The approach to education is a kind of ‘one size fits all’ method in which the child is expected to be passive. Scout has already been taught to read by her father and the teacher, Miss Caroline is upset about that, thinking it extremely inappropriate. The teacher introduces her new method, ‘The Dewey Decimal system’ without really considering whether it will work for these children in this particular school. She is very confident that she knows best- certainly better than the parents and children. She punishes Scout for not conforming to her idea of what a little girl should be like on her first day at school.
Kids Can Learn English If You Teach it Right In the article, “Kids Can Learn English If You Teach it Right” Ronald James criticizes our education system today as he discusses that upon receiving their high school diploma, children still lack important reading and writing skills necessary for success. He discusses the obstacles that freshmen have to endure when they enter high school simply by not having the basic literacy skills needed in order to ensure future success. In the article, Ronald James discusses a variety of reasons for success of remedial courses including the standards for passing are setup by the department, that college teachers have a greater authority than public school teachers have, and that the criteria for passing the English remedial course are very strict. Through his well convincing points, it can be said that our education system today lacks a key characteristic which is the emphasis on reading and writing skills, thus, disabling students from reaching their full potential. Firstly, the standards for passing are setup by the department.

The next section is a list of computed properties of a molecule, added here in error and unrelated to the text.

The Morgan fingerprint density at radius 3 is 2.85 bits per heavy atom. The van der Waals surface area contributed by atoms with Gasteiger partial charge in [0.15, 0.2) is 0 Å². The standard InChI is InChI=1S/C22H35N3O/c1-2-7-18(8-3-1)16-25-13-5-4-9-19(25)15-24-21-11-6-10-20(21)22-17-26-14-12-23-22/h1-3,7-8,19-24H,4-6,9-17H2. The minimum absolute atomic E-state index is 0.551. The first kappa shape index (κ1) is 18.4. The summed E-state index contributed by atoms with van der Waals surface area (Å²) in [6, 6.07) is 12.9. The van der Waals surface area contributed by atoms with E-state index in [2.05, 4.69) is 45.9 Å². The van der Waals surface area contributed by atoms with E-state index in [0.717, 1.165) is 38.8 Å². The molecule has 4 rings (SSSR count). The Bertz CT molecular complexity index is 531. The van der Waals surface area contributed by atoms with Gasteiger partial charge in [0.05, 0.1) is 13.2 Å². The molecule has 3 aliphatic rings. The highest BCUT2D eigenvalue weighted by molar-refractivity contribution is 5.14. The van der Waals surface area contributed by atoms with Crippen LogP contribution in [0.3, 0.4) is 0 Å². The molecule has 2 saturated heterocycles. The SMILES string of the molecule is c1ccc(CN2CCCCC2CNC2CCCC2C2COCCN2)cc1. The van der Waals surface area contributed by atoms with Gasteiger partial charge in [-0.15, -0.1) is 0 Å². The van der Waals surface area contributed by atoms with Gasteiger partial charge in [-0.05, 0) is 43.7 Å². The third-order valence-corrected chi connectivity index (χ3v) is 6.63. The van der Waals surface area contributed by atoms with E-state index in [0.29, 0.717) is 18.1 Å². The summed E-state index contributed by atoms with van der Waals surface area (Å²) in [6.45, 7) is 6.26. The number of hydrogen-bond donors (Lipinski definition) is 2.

She uses intrinsic motivation, which means doing what she loves to do without a reward to push her students into a class that not only teaches them English but about themselves as well. When Erin discovers how much of their lives are blighted by racial prejudice, she introduces them to books like 'The Diary of Anne Frank' and begins to educate them for real. Over time these underachieving students begin to have a family relationship amongst each other. Through-out the movie you can see that each and every student focuses on their Self Awareness. Whether it’s their private or public self-consciousness the students concentrate a lot on their
It also holds back the kids who work hard to succeed.” Many of the people I asked agreed in some way with Casey. I also asked another girl I graduated with, Lauren Maule, who now attends Eastern Carolina University, she said that she did not believe NCLB was affective because, “No Child Left Behind serves as a way to let students who do not deserve to move on in the school system, move ahead. If you do not work during the school year and can pass a test at the end and your peers did homework every night and just cannot seem to sit through a test you do not deserve to be able to be compared to them by moving on to the next grade level.” Both Casey and Lauren were in the top ten percent of our class, and neither agrees with what has happened in high schools since 2001. Who understands the effects more then the people who experienced it? I would have to completely agree with Casey and Lauren. NCLB allows students who put forward minimal or no effort to
I felt superior over the other kids even though we all struggle at the same thing I knew sooner or later I will be able to speak normal without my accent yet I will still be smarter at the end. I felt that I did not need to master English I just needed to know enough to make it through life. This feeling grew inside me and became worse when I was in middle school. In my first year in middle school my English teacher told the class how everyone will be required to take the Scholastic Reading Counts program. The program was designed to encourage reading, students go to the school library and select books to read that have a green sticker on the front.